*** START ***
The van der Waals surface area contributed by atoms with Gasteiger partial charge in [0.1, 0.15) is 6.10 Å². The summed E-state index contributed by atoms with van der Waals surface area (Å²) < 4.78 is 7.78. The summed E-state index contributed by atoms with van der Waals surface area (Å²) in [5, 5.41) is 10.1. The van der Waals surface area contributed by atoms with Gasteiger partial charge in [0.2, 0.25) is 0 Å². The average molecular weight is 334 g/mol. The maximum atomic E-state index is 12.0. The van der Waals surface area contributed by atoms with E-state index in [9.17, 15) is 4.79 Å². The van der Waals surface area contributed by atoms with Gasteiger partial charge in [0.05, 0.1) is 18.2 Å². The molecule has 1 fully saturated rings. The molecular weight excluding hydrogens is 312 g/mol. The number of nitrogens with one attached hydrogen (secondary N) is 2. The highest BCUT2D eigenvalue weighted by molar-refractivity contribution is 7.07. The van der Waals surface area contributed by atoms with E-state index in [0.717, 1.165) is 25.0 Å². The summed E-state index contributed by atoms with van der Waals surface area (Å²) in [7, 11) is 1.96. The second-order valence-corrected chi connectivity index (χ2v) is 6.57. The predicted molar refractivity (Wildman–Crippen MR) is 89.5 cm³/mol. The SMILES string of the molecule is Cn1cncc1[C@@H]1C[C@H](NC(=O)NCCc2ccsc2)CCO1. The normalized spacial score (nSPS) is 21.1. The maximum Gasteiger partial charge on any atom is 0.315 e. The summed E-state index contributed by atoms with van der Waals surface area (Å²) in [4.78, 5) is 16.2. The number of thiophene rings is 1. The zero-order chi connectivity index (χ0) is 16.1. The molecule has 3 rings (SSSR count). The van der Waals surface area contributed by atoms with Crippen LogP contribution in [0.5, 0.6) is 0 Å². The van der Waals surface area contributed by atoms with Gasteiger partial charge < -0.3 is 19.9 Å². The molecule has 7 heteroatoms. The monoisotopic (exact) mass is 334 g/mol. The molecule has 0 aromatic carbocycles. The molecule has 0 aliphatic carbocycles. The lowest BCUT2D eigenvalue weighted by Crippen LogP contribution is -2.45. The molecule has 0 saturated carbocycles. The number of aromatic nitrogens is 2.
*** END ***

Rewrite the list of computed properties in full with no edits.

The van der Waals surface area contributed by atoms with Gasteiger partial charge in [0.1, 0.15) is 6.10 Å². The summed E-state index contributed by atoms with van der Waals surface area (Å²) < 4.78 is 7.78. The summed E-state index contributed by atoms with van der Waals surface area (Å²) in [5, 5.41) is 10.1. The van der Waals surface area contributed by atoms with Gasteiger partial charge in [0.2, 0.25) is 0 Å². The average molecular weight is 334 g/mol. The maximum atomic E-state index is 12.0. The van der Waals surface area contributed by atoms with E-state index in [9.17, 15) is 4.79 Å². The van der Waals surface area contributed by atoms with Gasteiger partial charge in [0.05, 0.1) is 18.2 Å². The molecule has 1 fully saturated rings. The molecular weight excluding hydrogens is 312 g/mol. The number of nitrogens with one attached hydrogen (secondary N) is 2. The highest BCUT2D eigenvalue weighted by molar-refractivity contribution is 7.07. The van der Waals surface area contributed by atoms with E-state index in [0.717, 1.165) is 25.0 Å². The summed E-state index contributed by atoms with van der Waals surface area (Å²) in [7, 11) is 1.96. The second-order valence-corrected chi connectivity index (χ2v) is 6.57. The predicted molar refractivity (Wildman–Crippen MR) is 89.5 cm³/mol. The SMILES string of the molecule is Cn1cncc1[C@@H]1C[C@H](NC(=O)NCCc2ccsc2)CCO1. The normalized spacial score (nSPS) is 21.1. The maximum Gasteiger partial charge on any atom is 0.315 e. The summed E-state index contributed by atoms with van der Waals surface area (Å²) in [4.78, 5) is 16.2. The number of thiophene rings is 1. The zero-order chi connectivity index (χ0) is 16.1. The molecule has 3 rings (SSSR count). The van der Waals surface area contributed by atoms with Crippen LogP contribution in [0.5, 0.6) is 0 Å². The van der Waals surface area contributed by atoms with Gasteiger partial charge < -0.3 is 19.9 Å². The molecule has 7 heteroatoms. The monoisotopic (exact) mass is 334 g/mol. The molecule has 0 aromatic carbocycles. The molecule has 0 aliphatic carbocycles. The lowest BCUT2D eigenvalue weighted by Crippen LogP contribution is -2.45. The molecule has 0 saturated carbocycles. The number of aromatic nitrogens is 2.